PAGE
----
Wind turbine opponents pleaded with Grey-Bruce’s public board of health Friday to do something to help them.
Frustration was evident in presentations from two groups – one from the municipality of Kincardine and one from Grey Highlands. It’s the first time a delegation opposing wind turbines has shown up on the doorstep of the health unit, although the matter has been addressed at previous public meetings.
At one point, an emotional plea came from Norma Schmidt – one of about a dozen people in the audience. “We’re suffering terribly. It’s a disaster,” she told them. “We just can’t live our everyday, ordinary lives.”
She told the board it was their responsibility to help them because it’s a health issue.
Board chair Arlene Wright told the group she sympathized with them and that the board “has been dealing with this for three years.”
The group also had a sympathetic ear in medical officer of health Dr. Hazel Lynn, who said after the meeting that she feels their frustration. She also believes their concerns are absolutely legitimate.
“I’ve been concerned about wind turbines for a long time, and I do know people who have been affected by them,” she said. “I think it is a direct effect and not an indirect effect.”
Lynn has been asked repeatedly over the years by local municipalities and residents to do a health study, but the health unit declined because of a lack of money and resources. But even if she had the money and resources, Lynn said she couldn’t do it.
“I’ve said look, I’m not the person to do it. I’m already biased. I think these people are affected directly by this technology and I feel somewhat annoyed, to put it mildly, that the energy and infrastructure act does not allow people to have that choice of having a turbine in their back yard or not.”
The health board heard stories from Virginia Stewart Love about people suffering from severe headaches, heart palpitations, sleeplessness and tinnitus. Some are not able to work and cannot have guests come to their home, she said.
Love was representing people in the Maxwell area living near 11 turbines of the Plateau Wind Project that came online last February.
“We are looking to you, the experts and professionals charged with the protection of our health to determine what the cause or causes are of the symptoms we are presenting, and to eliminate and prevent any further harm,” she told the board.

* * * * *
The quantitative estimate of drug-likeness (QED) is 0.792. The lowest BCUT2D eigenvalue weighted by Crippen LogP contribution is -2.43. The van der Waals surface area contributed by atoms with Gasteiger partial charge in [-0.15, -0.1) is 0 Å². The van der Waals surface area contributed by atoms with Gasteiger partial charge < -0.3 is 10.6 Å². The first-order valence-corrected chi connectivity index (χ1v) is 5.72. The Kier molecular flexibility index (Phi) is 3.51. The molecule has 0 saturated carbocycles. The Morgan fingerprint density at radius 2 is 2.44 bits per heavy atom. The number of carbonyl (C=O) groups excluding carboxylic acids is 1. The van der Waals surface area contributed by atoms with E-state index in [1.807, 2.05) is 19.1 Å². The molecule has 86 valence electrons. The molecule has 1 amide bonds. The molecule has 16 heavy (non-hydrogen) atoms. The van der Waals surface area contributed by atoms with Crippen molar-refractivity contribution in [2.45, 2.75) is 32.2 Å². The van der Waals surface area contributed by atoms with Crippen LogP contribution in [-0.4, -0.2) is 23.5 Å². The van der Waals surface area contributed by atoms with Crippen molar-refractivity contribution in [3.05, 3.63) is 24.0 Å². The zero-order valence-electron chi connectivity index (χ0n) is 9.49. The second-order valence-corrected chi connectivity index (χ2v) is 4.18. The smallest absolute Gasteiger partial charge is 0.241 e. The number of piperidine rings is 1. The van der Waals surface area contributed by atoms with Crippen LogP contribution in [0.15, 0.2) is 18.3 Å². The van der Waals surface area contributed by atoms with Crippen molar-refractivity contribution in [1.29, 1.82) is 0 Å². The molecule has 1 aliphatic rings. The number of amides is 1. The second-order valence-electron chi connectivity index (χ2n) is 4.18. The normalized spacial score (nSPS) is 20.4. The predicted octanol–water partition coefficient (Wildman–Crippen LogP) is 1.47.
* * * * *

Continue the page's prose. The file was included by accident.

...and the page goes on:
The board heard about plans to more than double the existing 120 Enbridge turbines in Kincardine. Rachel Thompson, chair of Health Affected Residents Meeting (HARM), told the board the planned turbines are 100 feet taller than the current ones, and that some people are living as close as 450 metres to turbines.
She said she knows of dozens of people wanting out of their leases with Enbridge for the turbines on their property, which were signed in 2004.
“It’s ruining real peoples’ lives here,” she told the board.
Many people suffering from the turbines can’t move for financial reasons, she added. “They feel trapped.”
Health Canada and the University of Waterloo are both conducting health studies, but they’re still two to four years from completion. Both Love and Thompson said that’s too long because people are suffering now.
The health board passed a motion asking Lynn to review the current literature and report back to the board on what it might do.
Lynn said public health is handcuffed under current legislation when it comes to acting on environmental issues. Lynn said health hazard legislation was set up for infectious disease, “so it’s really specific for me to write orders on a health hazard that has to do with sexually transmitted diseases, tuberculosis, those kinds of things. And that’s what it was set up for. So to put that into environmental terms is very difficult.”
Lynn can force someone to be tested for an infectious disease and take the medication for it, “but it’s very difficult to do that with wind turbines.”
She expects to report back to the board in a couple of months.
After the meeting, Schmidt, who lives near Underwood, said she has been forced from her home because of the wind turbines.
“I’m very ill because of it and I’m asking them (the board) to help me and people like me, because it’s a very serious health problem. Our area has been inundated with wind turbines.”
Thompson said she was encouraged by the board’s response.
“I feel very positive. I was really impressed with the intelligent questions that came from everyone on the board, and I feel like very positive actions will come forward from today’s delegation.”
She said she wouldn’t be surprised if the health unit ends up spending some time researching and “talking to people on the ground. I think they would be able to do a fantastic job of what we’ve started with the case studies. So I wouldn’t be surprised if they follow up on that.”